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As the violence in Myanmar worsens, more pressure is being put on the country to impose sanctions.



As the violence in Myanmar worsens, more pressure is being put on the country to impose sanctions.


The escalation of violence in Myanmar as authorities crack down on anti-coup protests is increasing calls for further sanctions against the junta, even as countries fail to persuade military leaders who have become numb to international condemnation.

Fears of harming ordinary people, who are still suffering from an economic slump exacerbated by the pandemic, but are risking detention and injury to express indignation over the military takeover, make the task even more challenging. Activists and experts say there are ways to put more pressure on the government, especially by cutting off funding and access to repressive resources.

On Friday, the United Nations special envoy urged the Security Council to intervene to stop junta violence that killed about 50 demonstrators and wounded dozens more this week.

Christine Schraner Burgener, who spoke at the conference, said, “There is an urgent need for collective action.” “Can we let the Myanmar military get away with even more?”

Coordination at the United Nations is complicated, however, since permanent Security Council members China and Russia will almost certainly veto any such action. Myanmar’s neighbours, who are its most important trade partners and sources of investment, are also wary of imposing sanctions.

Some steps have already been taken on a piecemeal basis. The United States, the United Kingdom, and Canada have imposed new limits on Myanmar’s army, their families, and other junta leaders. The US thwarted a military effort to gain access to more than $1 billion in Myanmar central bank funds kept in the US, according to the State Department.

However, the military’s economic interests are “largely unchallenged,” according to Thomas Andrews, the United Nations special rapporteur on Myanmar’s human rights situation, in a report released last week. Help has been delayed by several countries, and the World Bank has announced that it has stopped funding and is reviewing its programs.

While symbolic, it is unclear whether the sanctions imposed thus far would have any effect. According to Schraner Burgener, the army responded to an alert of potential “big strong steps” against the coup by saying, “‘We are used to sanctions and we have endured those sanctions in the past.”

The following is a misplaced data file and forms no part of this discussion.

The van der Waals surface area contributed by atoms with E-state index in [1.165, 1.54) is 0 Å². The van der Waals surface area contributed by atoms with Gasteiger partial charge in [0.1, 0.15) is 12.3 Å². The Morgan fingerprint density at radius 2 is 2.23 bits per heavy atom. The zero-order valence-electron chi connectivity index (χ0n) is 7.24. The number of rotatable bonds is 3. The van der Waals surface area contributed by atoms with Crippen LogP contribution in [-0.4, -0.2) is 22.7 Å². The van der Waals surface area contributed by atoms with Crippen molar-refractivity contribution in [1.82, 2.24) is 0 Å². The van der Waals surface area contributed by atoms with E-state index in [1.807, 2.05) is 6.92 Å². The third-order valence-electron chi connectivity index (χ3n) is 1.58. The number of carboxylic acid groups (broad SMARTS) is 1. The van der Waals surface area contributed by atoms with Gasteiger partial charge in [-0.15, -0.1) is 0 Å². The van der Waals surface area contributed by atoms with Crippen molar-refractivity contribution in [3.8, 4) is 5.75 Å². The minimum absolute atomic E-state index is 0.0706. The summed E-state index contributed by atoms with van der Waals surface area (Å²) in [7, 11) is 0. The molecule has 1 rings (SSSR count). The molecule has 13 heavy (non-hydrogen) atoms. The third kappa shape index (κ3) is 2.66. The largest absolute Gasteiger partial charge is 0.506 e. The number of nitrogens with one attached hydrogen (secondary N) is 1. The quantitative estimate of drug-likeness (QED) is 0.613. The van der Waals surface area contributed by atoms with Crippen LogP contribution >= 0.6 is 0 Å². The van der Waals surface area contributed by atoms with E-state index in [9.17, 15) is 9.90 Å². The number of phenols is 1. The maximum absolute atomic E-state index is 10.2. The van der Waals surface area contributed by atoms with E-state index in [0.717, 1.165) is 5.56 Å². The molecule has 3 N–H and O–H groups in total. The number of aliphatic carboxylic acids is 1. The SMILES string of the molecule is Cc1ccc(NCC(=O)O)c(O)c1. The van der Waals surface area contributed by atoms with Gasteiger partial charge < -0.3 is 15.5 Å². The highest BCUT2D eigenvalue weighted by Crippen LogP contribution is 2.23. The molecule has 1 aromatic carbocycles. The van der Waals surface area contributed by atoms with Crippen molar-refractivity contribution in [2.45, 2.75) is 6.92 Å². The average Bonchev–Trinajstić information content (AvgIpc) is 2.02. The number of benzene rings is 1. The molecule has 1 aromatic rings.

Andrews and other experts and human rights advocates are calling for a ban on dealings with the several Myanmar firms linked to the military, as well as an embargo on weapons, technology, goods, and services that could be used for surveillance and abuse by the authorities.

Justice for Myanmar, an advocacy organization, has released a list of hundreds of foreign companies it claims have supplied such possible repressive resources to the government, which is now fully under military rule.

Budget documents for the Ministry of Home Affairs and the Ministry of Transport and Communications indicate acquisitions of forensic data, monitoring, password recovery, drones, and other equipment from the United States, Israel, the European Union, Japan, and other countries, according to the study. Such technologies may be used for good, even beneficial purposes, such as preventing human trafficking. However, both online and offline, they are being used to track down protesters.

Restricting business with military-dominated conglomerates like Myanmar Economic Corp., Myanmar Economic Holdings Ltd., and Myanmar Oil and Gas Enterprise may have a bigger effect while having a smaller impact on small businesses and individuals.

Chris Sidoti, a former member of the United Nations Independent International Fact-Finding Mission on Myanmar, said in a news conference on Thursday that one proposal gaining traction is to prevent the junta from accessing crucial oil and gas revenues paid into and stored in banks outside the country.

Myanmar’s largest exports are oil and gas, which provide a critical source of foreign exchange for paying for imports. The $1.4 billion oil, gas, and mining industries account for more than a third of exports and a significant portion of tax revenue in the nation.

“The money supply must be slashed. That is the most pressing priority and the most direct action that can be taken,” said Sidoti, one of the founding members of the Special Advisory Council for Myanmar, a newly formed international organization.

Unfortunately, such steps take time and effort, and “time is not on the side of the Myanmar people at this time when these atrocities are being committed,” he said.